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Why being in the air can help our thinking

Our search for productive working environments may one day lead us to the upper atmosphere.
By thowardqz
Published Last updated This article is more than 2 years old.

This is the third story in Delta Air Lines’ series on innovation, technology, and ideas. The first, on the quest to design the perfect chair, can be read here; the second, on digitization of scent, here.

When faced with complexity, it’s human nature to try and see “over the horizon” to get a clearer view. In fact, the more we talk about our work, the more we like to couch it in terms of elevation: doing “high-level” thinking, rising “above and beyond” expectations.

So it’s only natural that airplanes seem like the perfect place for deep cogitation. In his book The Art of Travel, Swiss philosopher Alain de Botton explores this concept at great height.

Few places are more conducive to internal conversations than moving planes…. There is almost quaint correlation between what is before our eyes and the thoughts we are able to have in our heads: large thoughts at times require large views, and new thoughts, new places. Introspective reflections that might otherwise be liable to stall are helped along by the flow of the landscape.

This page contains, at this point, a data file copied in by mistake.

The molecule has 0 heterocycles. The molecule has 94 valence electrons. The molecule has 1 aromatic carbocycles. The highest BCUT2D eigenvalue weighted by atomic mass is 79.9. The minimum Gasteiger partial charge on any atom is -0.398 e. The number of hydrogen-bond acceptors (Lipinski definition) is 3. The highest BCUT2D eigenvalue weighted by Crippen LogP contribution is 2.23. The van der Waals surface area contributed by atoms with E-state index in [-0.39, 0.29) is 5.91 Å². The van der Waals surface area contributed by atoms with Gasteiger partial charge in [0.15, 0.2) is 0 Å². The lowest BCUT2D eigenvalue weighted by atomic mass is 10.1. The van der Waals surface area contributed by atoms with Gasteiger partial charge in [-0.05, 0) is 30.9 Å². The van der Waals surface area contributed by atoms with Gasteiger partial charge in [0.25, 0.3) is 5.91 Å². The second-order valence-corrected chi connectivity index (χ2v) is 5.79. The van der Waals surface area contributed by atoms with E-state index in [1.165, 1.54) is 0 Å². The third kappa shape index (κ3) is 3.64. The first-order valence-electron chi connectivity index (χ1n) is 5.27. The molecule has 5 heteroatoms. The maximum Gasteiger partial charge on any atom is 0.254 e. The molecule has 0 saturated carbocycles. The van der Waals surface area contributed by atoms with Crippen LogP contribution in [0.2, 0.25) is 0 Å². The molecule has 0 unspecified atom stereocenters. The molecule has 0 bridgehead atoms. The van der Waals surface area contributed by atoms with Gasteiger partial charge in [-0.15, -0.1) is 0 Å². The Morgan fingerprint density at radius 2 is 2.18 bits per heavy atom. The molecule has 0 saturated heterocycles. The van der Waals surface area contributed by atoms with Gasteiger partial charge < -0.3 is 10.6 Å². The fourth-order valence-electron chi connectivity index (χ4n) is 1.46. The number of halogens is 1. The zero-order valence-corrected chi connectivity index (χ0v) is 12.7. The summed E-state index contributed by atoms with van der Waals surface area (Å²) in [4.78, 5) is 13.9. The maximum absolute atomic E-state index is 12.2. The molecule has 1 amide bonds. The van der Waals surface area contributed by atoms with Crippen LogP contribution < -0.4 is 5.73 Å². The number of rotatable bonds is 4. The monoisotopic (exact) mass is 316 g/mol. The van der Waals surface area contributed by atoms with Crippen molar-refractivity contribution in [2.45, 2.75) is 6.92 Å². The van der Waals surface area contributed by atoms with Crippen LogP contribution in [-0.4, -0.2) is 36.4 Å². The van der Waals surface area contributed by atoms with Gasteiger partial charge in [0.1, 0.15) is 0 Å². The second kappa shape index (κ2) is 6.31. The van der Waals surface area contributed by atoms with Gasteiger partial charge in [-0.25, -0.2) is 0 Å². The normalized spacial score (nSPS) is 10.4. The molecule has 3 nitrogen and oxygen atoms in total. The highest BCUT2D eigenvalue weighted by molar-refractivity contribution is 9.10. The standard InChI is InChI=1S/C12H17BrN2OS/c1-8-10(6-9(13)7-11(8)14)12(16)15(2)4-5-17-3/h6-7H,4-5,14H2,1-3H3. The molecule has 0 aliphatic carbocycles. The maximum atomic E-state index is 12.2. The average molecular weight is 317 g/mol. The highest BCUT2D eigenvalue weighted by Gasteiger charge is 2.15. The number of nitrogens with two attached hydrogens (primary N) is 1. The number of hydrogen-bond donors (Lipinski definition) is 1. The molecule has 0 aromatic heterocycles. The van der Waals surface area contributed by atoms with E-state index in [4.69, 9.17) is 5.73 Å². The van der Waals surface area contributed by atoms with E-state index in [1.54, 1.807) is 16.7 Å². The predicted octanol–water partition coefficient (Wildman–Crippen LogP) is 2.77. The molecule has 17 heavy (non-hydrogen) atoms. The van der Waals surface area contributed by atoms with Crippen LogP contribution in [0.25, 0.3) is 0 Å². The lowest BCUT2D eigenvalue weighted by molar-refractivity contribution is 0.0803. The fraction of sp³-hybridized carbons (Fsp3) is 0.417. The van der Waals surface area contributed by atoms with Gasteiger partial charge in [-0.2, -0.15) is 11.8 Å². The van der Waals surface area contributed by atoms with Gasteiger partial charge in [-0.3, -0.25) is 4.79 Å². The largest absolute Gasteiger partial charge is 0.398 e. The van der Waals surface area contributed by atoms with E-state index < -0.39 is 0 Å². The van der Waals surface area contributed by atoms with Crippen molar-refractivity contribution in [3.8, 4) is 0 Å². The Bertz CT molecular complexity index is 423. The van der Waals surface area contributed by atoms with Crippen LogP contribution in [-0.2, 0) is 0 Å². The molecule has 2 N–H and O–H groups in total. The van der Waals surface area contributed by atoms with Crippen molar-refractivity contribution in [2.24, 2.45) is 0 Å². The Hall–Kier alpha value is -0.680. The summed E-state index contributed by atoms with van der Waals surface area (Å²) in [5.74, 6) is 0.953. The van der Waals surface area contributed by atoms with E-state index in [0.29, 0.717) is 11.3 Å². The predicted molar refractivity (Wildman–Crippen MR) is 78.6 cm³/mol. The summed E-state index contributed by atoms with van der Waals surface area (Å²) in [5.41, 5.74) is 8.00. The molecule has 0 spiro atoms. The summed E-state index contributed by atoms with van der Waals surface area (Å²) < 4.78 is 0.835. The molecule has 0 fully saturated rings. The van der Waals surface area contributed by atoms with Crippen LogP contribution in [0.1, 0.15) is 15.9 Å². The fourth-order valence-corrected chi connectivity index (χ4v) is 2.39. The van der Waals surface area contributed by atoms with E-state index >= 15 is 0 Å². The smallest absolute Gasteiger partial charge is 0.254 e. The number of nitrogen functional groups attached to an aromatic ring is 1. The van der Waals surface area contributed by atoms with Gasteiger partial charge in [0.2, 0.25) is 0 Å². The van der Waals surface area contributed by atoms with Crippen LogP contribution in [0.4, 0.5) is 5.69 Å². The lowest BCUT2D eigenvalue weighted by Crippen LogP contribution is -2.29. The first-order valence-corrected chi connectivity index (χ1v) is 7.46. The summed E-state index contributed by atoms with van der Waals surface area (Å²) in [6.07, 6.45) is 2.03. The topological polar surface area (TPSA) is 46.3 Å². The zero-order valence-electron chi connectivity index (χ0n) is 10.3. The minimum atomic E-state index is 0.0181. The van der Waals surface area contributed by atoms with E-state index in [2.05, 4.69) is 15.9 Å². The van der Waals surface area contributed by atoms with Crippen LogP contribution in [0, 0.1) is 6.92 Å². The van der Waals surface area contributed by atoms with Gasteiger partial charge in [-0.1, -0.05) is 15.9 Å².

Today, in-flight Wi-Fi has expanded the resources we can tap into during these moments of thought, but the outcome—time spent productively—is the same. That said, getting things done at 30,000 feet takes a little bit of strategy.

Few places are more conducive to internal conversations than moving planes.

The best way to capitalize on flight time? Treat it like a work sprint. If you’re on a short commuter flight, get started on a new project that needs uninterrupted thinking or writing time. After two or three hours of distraction-free effort, the final minutes of descent serve as an internal debrief. Stow your laptop, stow that project, and get ready for what’s awaiting on the ground.

“You’ve got a built-in deadline, which is the landing time,” Julie Morgenstern, a productivity consultant in New York, told the New York Times last year. “When I’m on a plane, all of a sudden I can solve the big problems.”

On longer flights, try keeping yourself in research mode; browse slowly, read carefully, and only dive into material relevant to your project. Every 25 minutes, give yourself a few minutes of leisure time—then get back to it. Not only will you absorb more by grazing slowly, but you’ll be at your destination before you know it.

If you have landscape-sized thoughts to work through, plug in your headphones and picture yourself soaring above your worries. Then gaze out the window—you might just see a solution.

This article was produced on behalf of Delta Air Lines by the Quartz marketing team and not by the Quartz editorial staff.

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